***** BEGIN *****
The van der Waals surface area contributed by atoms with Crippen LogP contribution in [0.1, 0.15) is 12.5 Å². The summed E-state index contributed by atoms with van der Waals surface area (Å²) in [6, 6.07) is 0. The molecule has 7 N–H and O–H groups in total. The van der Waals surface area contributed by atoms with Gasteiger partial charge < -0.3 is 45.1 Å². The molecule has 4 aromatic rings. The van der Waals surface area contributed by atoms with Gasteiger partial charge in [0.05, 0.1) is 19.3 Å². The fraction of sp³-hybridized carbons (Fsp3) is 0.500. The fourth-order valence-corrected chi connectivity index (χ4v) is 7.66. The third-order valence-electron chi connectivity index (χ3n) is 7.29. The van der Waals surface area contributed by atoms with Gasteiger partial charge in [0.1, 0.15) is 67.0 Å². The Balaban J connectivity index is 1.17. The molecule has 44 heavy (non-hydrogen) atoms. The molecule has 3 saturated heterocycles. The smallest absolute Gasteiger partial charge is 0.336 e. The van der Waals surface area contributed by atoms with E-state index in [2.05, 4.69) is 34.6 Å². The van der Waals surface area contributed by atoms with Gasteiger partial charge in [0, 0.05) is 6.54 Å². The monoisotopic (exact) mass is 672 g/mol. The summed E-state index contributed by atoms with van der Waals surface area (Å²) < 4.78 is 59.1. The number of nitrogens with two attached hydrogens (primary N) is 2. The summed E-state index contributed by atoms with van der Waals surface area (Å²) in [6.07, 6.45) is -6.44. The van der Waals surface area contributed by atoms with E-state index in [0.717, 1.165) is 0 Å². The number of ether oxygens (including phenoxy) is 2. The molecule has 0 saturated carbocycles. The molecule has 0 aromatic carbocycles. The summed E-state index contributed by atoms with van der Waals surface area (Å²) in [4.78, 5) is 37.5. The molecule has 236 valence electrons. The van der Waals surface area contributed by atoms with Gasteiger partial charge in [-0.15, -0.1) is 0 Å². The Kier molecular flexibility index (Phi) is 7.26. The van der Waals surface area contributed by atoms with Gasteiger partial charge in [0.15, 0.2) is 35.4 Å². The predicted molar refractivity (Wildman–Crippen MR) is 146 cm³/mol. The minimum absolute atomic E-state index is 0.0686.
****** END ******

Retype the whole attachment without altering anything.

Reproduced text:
The van der Waals surface area contributed by atoms with Crippen LogP contribution in [0.1, 0.15) is 12.5 Å². The summed E-state index contributed by atoms with van der Waals surface area (Å²) in [6, 6.07) is 0. The molecule has 7 N–H and O–H groups in total. The van der Waals surface area contributed by atoms with Gasteiger partial charge < -0.3 is 45.1 Å². The molecule has 4 aromatic rings. The van der Waals surface area contributed by atoms with Gasteiger partial charge in [0.05, 0.1) is 19.3 Å². The fraction of sp³-hybridized carbons (Fsp3) is 0.500. The fourth-order valence-corrected chi connectivity index (χ4v) is 7.66. The third-order valence-electron chi connectivity index (χ3n) is 7.29. The van der Waals surface area contributed by atoms with Gasteiger partial charge in [0.1, 0.15) is 67.0 Å². The Balaban J connectivity index is 1.17. The molecule has 44 heavy (non-hydrogen) atoms. The molecule has 3 saturated heterocycles. The smallest absolute Gasteiger partial charge is 0.336 e. The van der Waals surface area contributed by atoms with E-state index in [2.05, 4.69) is 34.6 Å². The van der Waals surface area contributed by atoms with Gasteiger partial charge in [0, 0.05) is 6.54 Å². The monoisotopic (exact) mass is 672 g/mol. The summed E-state index contributed by atoms with van der Waals surface area (Å²) < 4.78 is 59.1. The number of nitrogens with two attached hydrogens (primary N) is 2. The summed E-state index contributed by atoms with van der Waals surface area (Å²) in [6.07, 6.45) is -6.44. The van der Waals surface area contributed by atoms with E-state index in [0.717, 1.165) is 0 Å². The number of ether oxygens (including phenoxy) is 2. The molecule has 0 saturated carbocycles. The molecule has 0 aromatic carbocycles. The summed E-state index contributed by atoms with van der Waals surface area (Å²) in [4.78, 5) is 37.5. The molecule has 236 valence electrons. The van der Waals surface area contributed by atoms with Gasteiger partial charge in [-0.15, -0.1) is 0 Å². The Kier molecular flexibility index (Phi) is 7.26. The van der Waals surface area contributed by atoms with Gasteiger partial charge in [0.15, 0.2) is 35.4 Å². The predicted molar refractivity (Wildman–Crippen MR) is 146 cm³/mol. The minimum absolute atomic E-state index is 0.0686.